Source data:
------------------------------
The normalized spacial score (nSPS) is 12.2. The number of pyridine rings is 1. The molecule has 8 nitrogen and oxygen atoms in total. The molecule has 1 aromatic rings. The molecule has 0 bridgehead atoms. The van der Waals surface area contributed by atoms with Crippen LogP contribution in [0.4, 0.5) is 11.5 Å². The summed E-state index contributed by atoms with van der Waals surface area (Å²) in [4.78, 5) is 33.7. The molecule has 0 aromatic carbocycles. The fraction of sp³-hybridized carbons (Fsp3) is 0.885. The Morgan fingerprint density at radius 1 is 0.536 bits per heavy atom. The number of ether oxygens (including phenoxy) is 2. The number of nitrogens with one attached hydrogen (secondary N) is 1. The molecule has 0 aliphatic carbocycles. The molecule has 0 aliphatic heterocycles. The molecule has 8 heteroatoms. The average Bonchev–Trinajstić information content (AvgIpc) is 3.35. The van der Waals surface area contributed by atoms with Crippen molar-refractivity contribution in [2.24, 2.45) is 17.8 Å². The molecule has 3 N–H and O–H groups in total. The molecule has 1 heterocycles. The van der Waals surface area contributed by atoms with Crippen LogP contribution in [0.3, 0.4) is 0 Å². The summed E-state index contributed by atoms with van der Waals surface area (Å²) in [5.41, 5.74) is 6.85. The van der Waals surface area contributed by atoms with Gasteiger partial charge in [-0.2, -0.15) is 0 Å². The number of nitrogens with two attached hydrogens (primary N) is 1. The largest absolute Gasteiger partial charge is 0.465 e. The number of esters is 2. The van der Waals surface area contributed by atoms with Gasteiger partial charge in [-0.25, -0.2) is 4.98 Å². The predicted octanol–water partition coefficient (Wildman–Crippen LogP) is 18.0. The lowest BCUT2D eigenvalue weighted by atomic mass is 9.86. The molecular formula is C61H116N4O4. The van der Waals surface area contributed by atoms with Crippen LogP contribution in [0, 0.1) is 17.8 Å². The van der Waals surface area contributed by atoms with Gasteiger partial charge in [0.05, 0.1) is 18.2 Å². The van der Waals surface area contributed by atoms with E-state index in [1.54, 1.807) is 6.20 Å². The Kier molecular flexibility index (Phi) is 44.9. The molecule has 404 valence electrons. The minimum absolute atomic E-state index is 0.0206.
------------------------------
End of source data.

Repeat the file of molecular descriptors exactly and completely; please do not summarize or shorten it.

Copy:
The normalized spacial score (nSPS) is 12.2. The number of pyridine rings is 1. The molecule has 8 nitrogen and oxygen atoms in total. The molecule has 1 aromatic rings. The molecule has 0 bridgehead atoms. The van der Waals surface area contributed by atoms with Crippen LogP contribution in [0.4, 0.5) is 11.5 Å². The summed E-state index contributed by atoms with van der Waals surface area (Å²) in [4.78, 5) is 33.7. The molecule has 0 aromatic carbocycles. The fraction of sp³-hybridized carbons (Fsp3) is 0.885. The Morgan fingerprint density at radius 1 is 0.536 bits per heavy atom. The number of ether oxygens (including phenoxy) is 2. The number of nitrogens with one attached hydrogen (secondary N) is 1. The molecule has 0 aliphatic carbocycles. The molecule has 0 aliphatic heterocycles. The molecule has 8 heteroatoms. The average Bonchev–Trinajstić information content (AvgIpc) is 3.35. The van der Waals surface area contributed by atoms with Crippen molar-refractivity contribution in [2.24, 2.45) is 17.8 Å². The molecule has 3 N–H and O–H groups in total. The molecule has 1 heterocycles. The van der Waals surface area contributed by atoms with Crippen LogP contribution in [0.3, 0.4) is 0 Å². The summed E-state index contributed by atoms with van der Waals surface area (Å²) in [5.41, 5.74) is 6.85. The van der Waals surface area contributed by atoms with Gasteiger partial charge in [-0.2, -0.15) is 0 Å². The number of nitrogens with two attached hydrogens (primary N) is 1. The largest absolute Gasteiger partial charge is 0.465 e. The number of esters is 2. The van der Waals surface area contributed by atoms with Gasteiger partial charge in [-0.25, -0.2) is 4.98 Å². The predicted octanol–water partition coefficient (Wildman–Crippen LogP) is 18.0. The lowest BCUT2D eigenvalue weighted by atomic mass is 9.86. The molecular formula is C61H116N4O4. The van der Waals surface area contributed by atoms with Crippen LogP contribution in [0, 0.1) is 17.8 Å². The van der Waals surface area contributed by atoms with Gasteiger partial charge in [0.05, 0.1) is 18.2 Å². The van der Waals surface area contributed by atoms with E-state index in [1.54, 1.807) is 6.20 Å². The Kier molecular flexibility index (Phi) is 44.9. The molecule has 404 valence electrons. The minimum absolute atomic E-state index is 0.0206.